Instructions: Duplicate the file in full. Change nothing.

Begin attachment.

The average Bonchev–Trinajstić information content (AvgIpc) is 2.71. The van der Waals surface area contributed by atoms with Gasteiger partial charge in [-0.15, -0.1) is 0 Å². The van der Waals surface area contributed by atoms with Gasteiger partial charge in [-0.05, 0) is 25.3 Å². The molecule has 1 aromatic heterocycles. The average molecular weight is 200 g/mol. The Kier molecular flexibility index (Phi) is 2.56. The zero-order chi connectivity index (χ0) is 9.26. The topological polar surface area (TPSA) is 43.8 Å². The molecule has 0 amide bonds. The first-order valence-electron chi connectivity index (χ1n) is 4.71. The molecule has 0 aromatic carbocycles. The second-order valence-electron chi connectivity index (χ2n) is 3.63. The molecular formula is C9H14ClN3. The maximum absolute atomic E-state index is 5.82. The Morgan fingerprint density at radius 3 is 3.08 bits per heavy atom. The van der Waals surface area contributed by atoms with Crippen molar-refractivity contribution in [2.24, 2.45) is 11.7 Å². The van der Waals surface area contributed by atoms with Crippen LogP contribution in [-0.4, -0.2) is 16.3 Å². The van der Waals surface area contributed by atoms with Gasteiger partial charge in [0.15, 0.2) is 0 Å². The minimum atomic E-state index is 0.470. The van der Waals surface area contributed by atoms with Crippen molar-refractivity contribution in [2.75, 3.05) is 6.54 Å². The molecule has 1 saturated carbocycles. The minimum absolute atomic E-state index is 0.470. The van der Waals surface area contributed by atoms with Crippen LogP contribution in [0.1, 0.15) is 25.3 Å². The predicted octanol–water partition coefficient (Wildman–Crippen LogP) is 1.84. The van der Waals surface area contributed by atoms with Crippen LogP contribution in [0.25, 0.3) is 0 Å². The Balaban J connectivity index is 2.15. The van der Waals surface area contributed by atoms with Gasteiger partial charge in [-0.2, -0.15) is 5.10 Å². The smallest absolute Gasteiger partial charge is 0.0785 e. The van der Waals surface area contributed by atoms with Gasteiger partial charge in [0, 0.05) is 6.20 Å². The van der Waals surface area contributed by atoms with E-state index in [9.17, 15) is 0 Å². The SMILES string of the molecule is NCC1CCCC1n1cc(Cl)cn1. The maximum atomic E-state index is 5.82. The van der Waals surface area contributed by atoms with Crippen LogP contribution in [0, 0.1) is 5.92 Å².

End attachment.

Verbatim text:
The average Bonchev–Trinajstić information content (AvgIpc) is 2.71. The van der Waals surface area contributed by atoms with Gasteiger partial charge in [-0.15, -0.1) is 0 Å². The van der Waals surface area contributed by atoms with Gasteiger partial charge in [-0.05, 0) is 25.3 Å². The molecule has 1 aromatic heterocycles. The average molecular weight is 200 g/mol. The Kier molecular flexibility index (Phi) is 2.56. The zero-order chi connectivity index (χ0) is 9.26. The topological polar surface area (TPSA) is 43.8 Å². The molecule has 0 amide bonds. The first-order valence-electron chi connectivity index (χ1n) is 4.71. The molecule has 0 aromatic carbocycles. The second-order valence-electron chi connectivity index (χ2n) is 3.63. The molecular formula is C9H14ClN3. The maximum absolute atomic E-state index is 5.82. The Morgan fingerprint density at radius 3 is 3.08 bits per heavy atom. The van der Waals surface area contributed by atoms with Crippen molar-refractivity contribution in [2.24, 2.45) is 11.7 Å². The van der Waals surface area contributed by atoms with Crippen LogP contribution in [-0.4, -0.2) is 16.3 Å². The van der Waals surface area contributed by atoms with Gasteiger partial charge in [0.15, 0.2) is 0 Å². The minimum atomic E-state index is 0.470. The van der Waals surface area contributed by atoms with Crippen molar-refractivity contribution in [2.75, 3.05) is 6.54 Å². The molecule has 1 saturated carbocycles. The minimum absolute atomic E-state index is 0.470. The van der Waals surface area contributed by atoms with Crippen LogP contribution in [0.1, 0.15) is 25.3 Å². The predicted octanol–water partition coefficient (Wildman–Crippen LogP) is 1.84. The van der Waals surface area contributed by atoms with Crippen LogP contribution in [0.25, 0.3) is 0 Å². The Balaban J connectivity index is 2.15. The van der Waals surface area contributed by atoms with Gasteiger partial charge in [-0.2, -0.15) is 5.10 Å². The smallest absolute Gasteiger partial charge is 0.0785 e. The van der Waals surface area contributed by atoms with Gasteiger partial charge in [0, 0.05) is 6.20 Å². The van der Waals surface area contributed by atoms with E-state index in [9.17, 15) is 0 Å². The SMILES string of the molecule is NCC1CCCC1n1cc(Cl)cn1. The maximum atomic E-state index is 5.82. The van der Waals surface area contributed by atoms with Crippen LogP contribution in [0, 0.1) is 5.92 Å².